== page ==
Science and modern languages are going to get a good look-in too, says Sean Harford.
Ofsted will increasingly check that science and modern languages are not being pushed out of the curriculum because of a historical focus on numeracy and literacy – with the inspection body “putting its hands up” to playing a role in that focus, said Sean Harford (pictured), the watchdog’s national director of education.
The curriculum had “narrowed” over the past few years because of a drive for standards in maths and reading, with Ofsted now looking for an emphasis on broader curriculums if schools were to gain higher inspection judgments, he told the SSAT delegates.
And a recent report by the Education Policy Institute (EPI) proved Osted was “not just driven by data” because it said the inspections body should have downgraded hundreds more schools over the past nine years if academic performance alone was taken into account.
Speaking at a workshop session on Friday, the former teacher and senior leader said: “We hold our hands up here. Primary schools have mostly in the past decade focused on numeracy and literacy, and we’ve seen huge gains.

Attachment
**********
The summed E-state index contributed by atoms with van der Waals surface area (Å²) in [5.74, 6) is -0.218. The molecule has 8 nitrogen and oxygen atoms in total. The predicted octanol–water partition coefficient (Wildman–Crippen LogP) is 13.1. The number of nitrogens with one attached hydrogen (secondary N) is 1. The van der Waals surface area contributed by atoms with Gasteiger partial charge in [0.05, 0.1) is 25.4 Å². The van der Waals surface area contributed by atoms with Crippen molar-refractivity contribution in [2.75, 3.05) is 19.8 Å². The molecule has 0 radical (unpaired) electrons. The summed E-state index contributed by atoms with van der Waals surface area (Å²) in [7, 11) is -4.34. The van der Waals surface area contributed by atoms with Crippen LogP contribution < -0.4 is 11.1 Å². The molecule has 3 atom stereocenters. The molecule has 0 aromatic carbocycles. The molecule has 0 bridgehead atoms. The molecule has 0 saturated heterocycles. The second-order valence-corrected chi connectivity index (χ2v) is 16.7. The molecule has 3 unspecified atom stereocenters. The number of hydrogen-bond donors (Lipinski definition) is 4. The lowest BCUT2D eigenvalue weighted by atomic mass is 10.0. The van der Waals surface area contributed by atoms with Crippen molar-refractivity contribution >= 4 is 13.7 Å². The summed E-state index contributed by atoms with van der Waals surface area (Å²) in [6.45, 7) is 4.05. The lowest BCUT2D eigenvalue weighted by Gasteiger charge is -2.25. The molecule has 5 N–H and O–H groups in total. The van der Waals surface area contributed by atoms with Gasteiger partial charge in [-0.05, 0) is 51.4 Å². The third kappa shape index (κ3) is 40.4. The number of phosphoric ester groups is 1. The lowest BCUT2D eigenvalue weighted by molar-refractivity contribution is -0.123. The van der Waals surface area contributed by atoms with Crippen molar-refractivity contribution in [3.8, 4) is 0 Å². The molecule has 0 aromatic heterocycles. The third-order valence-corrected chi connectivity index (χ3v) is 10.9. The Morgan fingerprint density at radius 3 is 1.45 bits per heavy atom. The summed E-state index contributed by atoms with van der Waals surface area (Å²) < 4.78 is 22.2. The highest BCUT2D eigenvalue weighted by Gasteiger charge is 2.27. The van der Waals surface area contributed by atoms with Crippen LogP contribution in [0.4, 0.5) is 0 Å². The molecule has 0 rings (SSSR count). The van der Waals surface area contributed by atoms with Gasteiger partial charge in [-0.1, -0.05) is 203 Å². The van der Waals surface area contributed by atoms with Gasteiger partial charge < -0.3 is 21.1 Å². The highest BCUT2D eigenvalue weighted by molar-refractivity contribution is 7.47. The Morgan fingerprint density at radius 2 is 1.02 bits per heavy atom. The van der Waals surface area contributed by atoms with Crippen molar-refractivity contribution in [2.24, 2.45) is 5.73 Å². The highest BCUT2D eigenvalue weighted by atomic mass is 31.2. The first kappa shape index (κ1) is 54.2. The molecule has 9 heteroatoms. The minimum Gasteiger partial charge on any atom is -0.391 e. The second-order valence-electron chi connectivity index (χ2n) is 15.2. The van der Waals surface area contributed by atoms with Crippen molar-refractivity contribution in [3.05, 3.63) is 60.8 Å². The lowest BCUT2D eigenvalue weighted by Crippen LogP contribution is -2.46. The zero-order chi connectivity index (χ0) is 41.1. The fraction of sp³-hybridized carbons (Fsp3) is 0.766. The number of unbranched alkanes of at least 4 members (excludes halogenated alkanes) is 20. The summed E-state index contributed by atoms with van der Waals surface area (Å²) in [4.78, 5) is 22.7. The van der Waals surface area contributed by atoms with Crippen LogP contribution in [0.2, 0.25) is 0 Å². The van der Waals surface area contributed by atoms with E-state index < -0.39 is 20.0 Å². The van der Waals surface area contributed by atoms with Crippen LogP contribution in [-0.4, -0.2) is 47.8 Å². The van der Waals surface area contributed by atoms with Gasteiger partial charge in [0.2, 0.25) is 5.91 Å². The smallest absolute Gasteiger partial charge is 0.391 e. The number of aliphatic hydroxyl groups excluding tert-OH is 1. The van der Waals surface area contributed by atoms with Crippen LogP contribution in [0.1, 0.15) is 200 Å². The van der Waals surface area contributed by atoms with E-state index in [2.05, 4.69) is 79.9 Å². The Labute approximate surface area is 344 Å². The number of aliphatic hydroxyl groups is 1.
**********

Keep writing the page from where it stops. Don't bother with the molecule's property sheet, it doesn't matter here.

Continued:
There is a bit of an issue … the focus on those two subjects has narrowed the curriculum
“But there is a bit of an issue … the focus on those two subjects has narrowed the curriculum and as a result the provision of things such as science in particular, and foreign languages more latterly because it’s come in as a compulsory element in key stage 2, has suffered.
“So that’s something we’ll look at by saying, ‘OK, the school is doing well in the basics of maths and English, but is that at the expense of the broader curriculum?’ That’s a key feature of our inspection as well.”
Harford also dismissed the EPI report for “effectively criticising Ofsted for not using data enough” following long-standing accusations that the inspections body is too driven by grades and attendance measures.
The report, released on November 22, said that according to value-added progress data, only half as many primary and secondary schools with low levels of disadvantage should be rated as “outstanding”, and twice as many with higher levels of disadvantage should be “outstanding”.
“Of course we look at national exams tests, assessment and attendance data before we come in – but anyone who read the EPI report last week in which we were effectively criticised for not using data hard enough […] will know that to say that we’re entirely data-driven cannot be right.
“When you go back into a school, of course there will be flags on things like data, but actually going into a school there’s no point in inspecting if you just go on the data. And I think our inspection outcomes show it’s a professional process not just driven by data.”
Instead, Ofsted had been right to bring in the “shorter inspection methodology” in which schools on a good judgment are inspected for one day every three years – rather than a full inspection every seven years – with any proposed change in judgment prompting the further, and more expensive, full inspection. The changes came into force September last year.